Harmony Medicine Blog

Fibromyalgia Diagnosis, Symptoms, and Treatment

To the frustration of sufferers, who often appear otherwise healthy, there are no specific diagnostic tests for fibromyalgia. Furthermore, its symptoms can be quite similar to other disorders which frequently leads to misdiagnosis, frustration, and depression. In this article, we’ll cover current definitions, symptoms, diagnosis, and treatment practices of fibromyalgia.

What is Fibromyalgia?

The Mayo Clinic reports that “Fibromyalgia is a disorder characterized by widespread musculoskeletal pain accompanied by fatigue, sleep, memory and mood issues. Researchers believe that fibromyalgia amplifies painful sensations by affecting the way your brain processes pain signals.”

For the estimated 5 million Americans 18 and older who are facing life with fibromyalgia, it’s a lifelong challenge to maintain the active and healthy lifestyle that helps to keep pain at bay. According to the National Institute Health, those who suffer from rheumatoid arthritis, lupus, or spinal arthritis are more likely to have fibromyalgia. Furthermore, the disorder is much more prevalent in women than men. A full 80-90% of those diagnosed are women. While hormones may play a role, no one is sure of the precise cause.

The National Fibromyalgia Association (NFA) notes that “Increasing attention is being devoted to the central nervous system as the underlying mechanism of FM [fibromyalgia]. Recent studies have suggested that FM patients have generalized disturbance in pain processing and an amplified response to stimuli that would not ordinarily be painful in healthy individuals.

What are the Symptoms of Fibromyalgia?

The symptoms may vary in intensity and include:

  • Chronic pain
  • Chronic aches
  • Stiffness
  • Fatigue
  • Insomnia
  • Memory loss
  • Depression
  • Anxiety
  • Headaches
  • Painful menstrual cycles
  • Tingling or numbness in hands or feet
  • Restless leg syndrome
  • Irritable bowel syndrome

If you suffer from fibromyalgia syndrome, you may even have two or more chronic symptoms that coexist. For example, one person may suffer from endometriosis and IBJ while another may be suffering from joint pain and chronic fatigue.

How is Fibromyalgia Diagnosed?

In 2010, new diagnostic criteria developed by the American College of Rheumatology eliminated the relatively narrow use of “tender point” or “pain point” diagnosis and instead, now relies on a broader set of criteria which considers a much bigger picture, including chronic, widespread pain being accompanied by the symptoms mentioned previously.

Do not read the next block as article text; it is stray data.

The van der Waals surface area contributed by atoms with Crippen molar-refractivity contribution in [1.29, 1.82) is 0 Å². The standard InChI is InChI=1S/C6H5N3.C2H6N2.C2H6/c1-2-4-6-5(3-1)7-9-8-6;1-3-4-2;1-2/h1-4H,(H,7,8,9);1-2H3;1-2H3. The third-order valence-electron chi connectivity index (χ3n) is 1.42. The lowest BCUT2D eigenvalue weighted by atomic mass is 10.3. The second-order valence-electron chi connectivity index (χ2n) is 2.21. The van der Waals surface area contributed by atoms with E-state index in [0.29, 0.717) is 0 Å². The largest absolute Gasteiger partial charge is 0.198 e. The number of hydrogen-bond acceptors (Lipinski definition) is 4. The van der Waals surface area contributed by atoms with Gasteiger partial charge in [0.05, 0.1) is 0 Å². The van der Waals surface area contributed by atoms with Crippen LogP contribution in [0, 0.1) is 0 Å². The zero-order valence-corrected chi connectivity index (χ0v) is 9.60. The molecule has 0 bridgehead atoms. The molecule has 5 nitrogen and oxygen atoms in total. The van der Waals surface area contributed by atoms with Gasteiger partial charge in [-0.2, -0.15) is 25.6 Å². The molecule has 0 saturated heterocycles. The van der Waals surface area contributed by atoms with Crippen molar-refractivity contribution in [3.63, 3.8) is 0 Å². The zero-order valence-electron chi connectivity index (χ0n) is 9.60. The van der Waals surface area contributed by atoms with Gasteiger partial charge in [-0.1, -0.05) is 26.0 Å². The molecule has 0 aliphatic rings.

A doctor familiar with the disorder should run tests that include a complete blood count, erythrocyte sedimentation rate, cyclic citrullinated peptide test, rheumatoid factor, and thyroid function tests to rule out other disorders and diseases like lupus, rheumatoid arthritis, and other autoimmune disorders.

What Causes Fibromyalgia?

No one knows exactly what triggers fibromyalgia, but research indicates that there’s a strong genetic link for the disorder. It’s frequently noticed in grandmothers, mothers, siblings, and cousins.  It may also occur following a physical trauma such as a serious illness or injury. According to the NFA, “Other “triggers” can include both physical and psychological forms of stress. While the stress may help trigger FM, the stressor may not be involved in maintaining it once it starts.”

How is Fibromyalgia Treated?

Just as there’s no official clinical diagnostic test, there’s no cure for fibromyalgia. The first step is finding an integrative pain management team familiar with the disorder. You should certainly take medications as prescribed, develop healthy sleep hygiene, exercise regularly, eat well, and practice mindfulness.

Today there are a variety of FDA-approved medications to treat fibromyalgia. Alternative and non-pharmacological treatments include hormone replacement therapy, meditation, yoga, myofascial release, acupuncture, chiropractic, supplements, and massage. Maintaining an active lifestyle, reducing stress, and improving nutrition may all help minimize your symptoms and ease the pain.

What Research is Being Done?

Thankfully, a Senate spending panel just approved a $2 billion boost to the NIH. According to the NFA, Some of the current research that is being done on Fibromyalgia includes:

  • Why people with fibromyalgia have increased sensitivity to pain.
  • Medical, behavioral, and alternative treatments.
  • Genetic studies.
  • Inflammation and its relationship to fibromyalgia.
  • Methods to improve sleep in people with fibromyalgia.

To learn more about integrative pain management and how it can help ease fibromyalgia, contact Harmony Medicine.